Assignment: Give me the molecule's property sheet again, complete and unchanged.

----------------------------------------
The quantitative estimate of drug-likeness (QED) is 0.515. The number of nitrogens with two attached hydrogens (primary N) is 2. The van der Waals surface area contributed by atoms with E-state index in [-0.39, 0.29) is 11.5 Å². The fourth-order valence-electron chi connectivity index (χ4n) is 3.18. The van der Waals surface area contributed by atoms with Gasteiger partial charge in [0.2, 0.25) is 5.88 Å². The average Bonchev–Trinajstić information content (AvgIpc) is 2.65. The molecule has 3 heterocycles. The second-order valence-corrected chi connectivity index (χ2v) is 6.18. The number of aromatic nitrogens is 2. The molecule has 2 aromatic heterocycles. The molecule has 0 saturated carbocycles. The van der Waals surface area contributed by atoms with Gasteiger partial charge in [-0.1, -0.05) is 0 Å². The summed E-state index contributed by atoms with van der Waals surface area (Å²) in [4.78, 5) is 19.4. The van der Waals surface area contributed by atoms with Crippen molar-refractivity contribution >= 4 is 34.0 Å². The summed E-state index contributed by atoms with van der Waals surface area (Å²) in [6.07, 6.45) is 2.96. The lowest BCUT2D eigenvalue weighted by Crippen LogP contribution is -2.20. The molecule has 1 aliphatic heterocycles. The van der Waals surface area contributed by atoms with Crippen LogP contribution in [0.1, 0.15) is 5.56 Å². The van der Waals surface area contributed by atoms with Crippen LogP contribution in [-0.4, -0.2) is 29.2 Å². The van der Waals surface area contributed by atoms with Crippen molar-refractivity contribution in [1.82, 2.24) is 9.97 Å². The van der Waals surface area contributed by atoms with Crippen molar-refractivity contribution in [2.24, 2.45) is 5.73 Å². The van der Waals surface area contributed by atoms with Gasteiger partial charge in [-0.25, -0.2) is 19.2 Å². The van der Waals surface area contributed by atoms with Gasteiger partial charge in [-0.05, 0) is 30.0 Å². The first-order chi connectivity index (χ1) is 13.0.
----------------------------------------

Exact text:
The quantitative estimate of drug-likeness (QED) is 0.515. The number of nitrogens with two attached hydrogens (primary N) is 2. The van der Waals surface area contributed by atoms with E-state index in [-0.39, 0.29) is 11.5 Å². The fourth-order valence-electron chi connectivity index (χ4n) is 3.18. The van der Waals surface area contributed by atoms with Gasteiger partial charge in [0.2, 0.25) is 5.88 Å². The average Bonchev–Trinajstić information content (AvgIpc) is 2.65. The molecule has 3 heterocycles. The second-order valence-corrected chi connectivity index (χ2v) is 6.18. The number of aromatic nitrogens is 2. The molecule has 2 aromatic heterocycles. The molecule has 0 saturated carbocycles. The van der Waals surface area contributed by atoms with Gasteiger partial charge in [-0.1, -0.05) is 0 Å². The summed E-state index contributed by atoms with van der Waals surface area (Å²) in [4.78, 5) is 19.4. The van der Waals surface area contributed by atoms with Crippen molar-refractivity contribution >= 4 is 34.0 Å². The summed E-state index contributed by atoms with van der Waals surface area (Å²) in [6.07, 6.45) is 2.96. The lowest BCUT2D eigenvalue weighted by Crippen LogP contribution is -2.20. The molecule has 1 aliphatic heterocycles. The van der Waals surface area contributed by atoms with Crippen LogP contribution in [0.1, 0.15) is 5.56 Å². The van der Waals surface area contributed by atoms with Crippen LogP contribution in [-0.4, -0.2) is 29.2 Å². The van der Waals surface area contributed by atoms with Crippen molar-refractivity contribution in [1.82, 2.24) is 9.97 Å². The van der Waals surface area contributed by atoms with Crippen molar-refractivity contribution in [2.24, 2.45) is 5.73 Å². The van der Waals surface area contributed by atoms with Gasteiger partial charge in [-0.25, -0.2) is 19.2 Å². The van der Waals surface area contributed by atoms with Gasteiger partial charge in [-0.05, 0) is 30.0 Å². The first-order chi connectivity index (χ1) is 13.0.